Security is any asset that can be sold to repay an outstanding loan if a borrower doesn’t do so. It may be a mortgage on a property, an insurance policy or some other asset. The lender generally looks for some form of security from a potential borrower before giving a loan.

Self Administered Pension Plan

Also know as a Small Self Administered Scheme (SSAS), it is a flexible pension arrangement which allows the holder a significant level of control over their retirement fund. It is a type of occupational pension scheme and can be established by a company for an employee/director of that company.

Senior Bond Debt

When investors own senior bonds, it means that they are top of the list when it comes to being repaid and are most likely to get their money back. It is a safer investment than a subordinated bond and is therefore potentially less lucrative because risk is rewarded with higher payouts when things are going well in the financial world.

Serious illness insurance

This policy pays a lump sum benefit if the policy holder is diagnosed as suffering from one of the serious illnesses specifically covered by that policy. This is also known as Critical Illness cover.

Shares or Bonds In A Publicly Listed Stock Exchange

The capital stock (or just stock) of a business entity represents the original capital paid into or invested in the business by its founders. It serves as a security for the creditors of a business since it cannot be withdrawn to the detriment of the creditors. Stock is distinct from the property and the assets of a business which may fluctuate in quantity and value.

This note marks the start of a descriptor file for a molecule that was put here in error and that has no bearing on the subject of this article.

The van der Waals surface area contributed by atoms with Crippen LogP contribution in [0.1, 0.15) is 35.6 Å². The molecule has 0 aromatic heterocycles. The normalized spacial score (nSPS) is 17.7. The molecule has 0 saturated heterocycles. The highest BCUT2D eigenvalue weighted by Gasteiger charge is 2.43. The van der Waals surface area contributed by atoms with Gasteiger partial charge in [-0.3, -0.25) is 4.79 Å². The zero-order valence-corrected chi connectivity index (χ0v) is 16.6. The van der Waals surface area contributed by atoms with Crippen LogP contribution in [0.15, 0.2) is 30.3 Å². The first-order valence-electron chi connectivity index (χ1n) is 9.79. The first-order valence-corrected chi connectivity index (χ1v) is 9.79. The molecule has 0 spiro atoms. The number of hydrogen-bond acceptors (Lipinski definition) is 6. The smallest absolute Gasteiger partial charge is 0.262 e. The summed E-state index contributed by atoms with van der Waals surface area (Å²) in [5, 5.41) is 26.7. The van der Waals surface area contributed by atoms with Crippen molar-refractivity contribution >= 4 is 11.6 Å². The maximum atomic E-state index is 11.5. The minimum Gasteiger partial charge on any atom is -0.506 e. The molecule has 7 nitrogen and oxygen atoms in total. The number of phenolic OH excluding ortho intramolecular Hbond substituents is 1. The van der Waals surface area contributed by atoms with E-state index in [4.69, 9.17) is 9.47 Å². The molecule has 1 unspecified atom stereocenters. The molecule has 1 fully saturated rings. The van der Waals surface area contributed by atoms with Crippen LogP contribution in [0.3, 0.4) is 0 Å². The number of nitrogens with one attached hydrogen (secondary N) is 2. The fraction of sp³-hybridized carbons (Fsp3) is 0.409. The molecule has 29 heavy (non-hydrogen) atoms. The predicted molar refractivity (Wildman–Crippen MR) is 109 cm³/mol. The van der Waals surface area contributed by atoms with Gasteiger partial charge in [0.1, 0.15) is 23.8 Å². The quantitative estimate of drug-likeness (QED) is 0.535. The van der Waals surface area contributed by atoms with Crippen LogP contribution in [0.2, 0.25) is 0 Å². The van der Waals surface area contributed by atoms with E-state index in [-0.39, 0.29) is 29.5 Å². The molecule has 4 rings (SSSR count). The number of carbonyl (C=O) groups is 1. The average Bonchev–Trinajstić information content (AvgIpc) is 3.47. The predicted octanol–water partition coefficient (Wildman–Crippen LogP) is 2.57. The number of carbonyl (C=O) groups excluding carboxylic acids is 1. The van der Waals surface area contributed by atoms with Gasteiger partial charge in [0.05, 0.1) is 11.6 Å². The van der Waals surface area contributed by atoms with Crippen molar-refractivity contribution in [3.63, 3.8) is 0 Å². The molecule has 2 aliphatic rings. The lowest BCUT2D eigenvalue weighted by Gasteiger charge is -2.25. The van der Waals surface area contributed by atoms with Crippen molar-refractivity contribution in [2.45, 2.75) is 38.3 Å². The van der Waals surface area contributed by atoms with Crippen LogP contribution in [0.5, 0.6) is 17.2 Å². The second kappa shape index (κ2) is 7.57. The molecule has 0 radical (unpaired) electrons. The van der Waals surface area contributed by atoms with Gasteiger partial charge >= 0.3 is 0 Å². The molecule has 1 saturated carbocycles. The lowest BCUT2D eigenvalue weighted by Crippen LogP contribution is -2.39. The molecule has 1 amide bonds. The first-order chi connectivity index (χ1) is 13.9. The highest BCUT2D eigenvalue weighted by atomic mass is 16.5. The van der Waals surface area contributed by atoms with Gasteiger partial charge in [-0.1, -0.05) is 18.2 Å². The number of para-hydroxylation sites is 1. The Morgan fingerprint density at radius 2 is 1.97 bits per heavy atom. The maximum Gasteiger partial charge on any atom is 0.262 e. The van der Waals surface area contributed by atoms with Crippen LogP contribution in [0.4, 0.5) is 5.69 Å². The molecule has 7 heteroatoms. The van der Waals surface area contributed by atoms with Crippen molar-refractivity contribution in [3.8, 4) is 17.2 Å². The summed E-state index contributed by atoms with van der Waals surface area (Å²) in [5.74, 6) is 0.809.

In financial terms, a bond is a debt security, in which the authorised issuer owes the holders a debt and, depending on the terms of the bond, is obliged to pay interest (usually referred to as a coupon) and/or to repay the principal at a later date, termed maturity date. As such, a bond is a formal contract to repay borrowed money with interest at fixed interval.

Where shares and bonds are traded on a stock exchange they are termed as being publicly listed.

Short-selling

This is when investors borrow shares, or other assets, which they then sell in the hope of buying them back later at a lower price. They then pocket the difference as profit. Naked short-selling occurs when investors sell shares or other assets they do not own and have not even borrowed, again in the hope of buying them back later at a lower price.

Stagflation

Stagflation is the situation when both the inflation rate and the unemployment rate are very high.

Stamp duty (property)

This is a tax paid to the government when a buyer purchases a property. A rate applies depending on the purchase price of the property and whether the buyer is a first time buyer or not. For information on property stamp duty, go to the Revenue website.

Stamp duty (Share dealing)

A once-off stamp duty tax of 1% is due when shares are purchased in Ireland.

Stock Exchange

This is where stocks and other securities are bought and sold.

Subordinated Bond Debt

This is often referred to as a ‘junior’ bond debt because it is lower down the list of repayment priorities. If a government/company does not have enough money to repay all its debts, the subordinated/junior bondholders are most likely to lose out in the event of a default. It is a riskier but potentially more lucrative investment than senior bond debt.

Subprime